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Open access

Francesca Urbano, Antonino Di Pino, Roberto Scicali, Agnese Filippello, Stefania Di Mauro, Alessandra Scamporrino, Simona Marchisello, Agata Maria Rabuazzo, Francesco Purrello and Salvatore Piro

Objective

Statin therapy has been linked to an increased risk of type 2 diabetes in high-risk populations; however, the pathophysiology of this association remains to be clarified. We investigated glucagon suppression and its relationship with insulin resistance in prediabetic subjects undergoing atorvastatin therapy; in addition, we studied molecular insulin signaling in pancreatic α-cells exposed to atorvastatin in vitro.

Design and methods

Fifty subjects with prediabetes were divided into two groups based on atorvastatin therapy. All subjects underwent an oral glucose tolerance test. Early (0–30 min), late (30–120 min) and overall (0–120 min) glucagon suppression were evaluated. Insulin sensitivity was estimated by the insulin sensitivity index (ISI0–120). Insulin signaling pathway and insulin-mediated glucagon suppression were investigated in pancreatic αTC1-6 cells chronically exposed (24 or 48 h) to atorvastatin (100 ng/mL).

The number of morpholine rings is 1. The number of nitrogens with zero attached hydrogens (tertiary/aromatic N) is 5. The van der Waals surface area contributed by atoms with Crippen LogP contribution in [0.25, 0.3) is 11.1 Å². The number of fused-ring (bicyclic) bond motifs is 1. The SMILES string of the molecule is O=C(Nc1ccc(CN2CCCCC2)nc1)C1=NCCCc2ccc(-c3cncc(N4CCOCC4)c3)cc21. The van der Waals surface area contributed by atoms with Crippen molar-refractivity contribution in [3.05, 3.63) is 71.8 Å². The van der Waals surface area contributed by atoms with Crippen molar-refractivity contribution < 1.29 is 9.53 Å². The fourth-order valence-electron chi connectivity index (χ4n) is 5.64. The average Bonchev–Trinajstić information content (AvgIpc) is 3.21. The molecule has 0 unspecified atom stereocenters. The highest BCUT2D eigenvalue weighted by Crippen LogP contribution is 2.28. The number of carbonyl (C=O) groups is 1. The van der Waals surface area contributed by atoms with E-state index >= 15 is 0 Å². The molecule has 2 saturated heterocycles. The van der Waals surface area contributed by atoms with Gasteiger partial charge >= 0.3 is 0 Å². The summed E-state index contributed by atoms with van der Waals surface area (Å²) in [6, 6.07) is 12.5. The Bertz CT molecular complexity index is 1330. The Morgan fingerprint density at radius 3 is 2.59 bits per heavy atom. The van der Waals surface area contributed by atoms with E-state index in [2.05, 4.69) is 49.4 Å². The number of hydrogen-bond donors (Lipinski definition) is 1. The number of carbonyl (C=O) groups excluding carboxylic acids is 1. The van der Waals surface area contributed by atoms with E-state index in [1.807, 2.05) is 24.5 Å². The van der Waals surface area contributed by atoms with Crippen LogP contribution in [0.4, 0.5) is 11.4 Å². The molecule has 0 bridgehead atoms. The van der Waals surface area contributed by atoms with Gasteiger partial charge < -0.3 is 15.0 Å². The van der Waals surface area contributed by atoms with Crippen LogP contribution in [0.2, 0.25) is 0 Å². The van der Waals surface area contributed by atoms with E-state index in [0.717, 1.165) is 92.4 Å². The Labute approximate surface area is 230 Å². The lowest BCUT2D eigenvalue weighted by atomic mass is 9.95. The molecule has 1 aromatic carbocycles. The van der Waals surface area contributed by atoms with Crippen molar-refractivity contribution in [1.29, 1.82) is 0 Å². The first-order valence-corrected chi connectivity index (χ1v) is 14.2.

Results

Individuals on statin therapy (n = 26) showed a significantly reduced early (0–30 min) (P = 0.003) and overall (0–120 min) (P = 0.01) glucagon suppression compared with controls (n = 24). In multivariate regression analysis, early glucagon suppression (0–30 min) exhibited a significant correlation with statin therapy. Regression analysis showed a significant association between ISI 0-120 and early0-30 (r = 0.33, P < 0.05) and overall0-120 (r = 0.38, P < 0.05) glucagon suppression. Moreover, in αTC1-6 cells atorvastatin treatment affected insulin-mediated glucagon suppression, insulin receptor phosphorylation and IRS-1-AKT pathway signaling.

Conclusions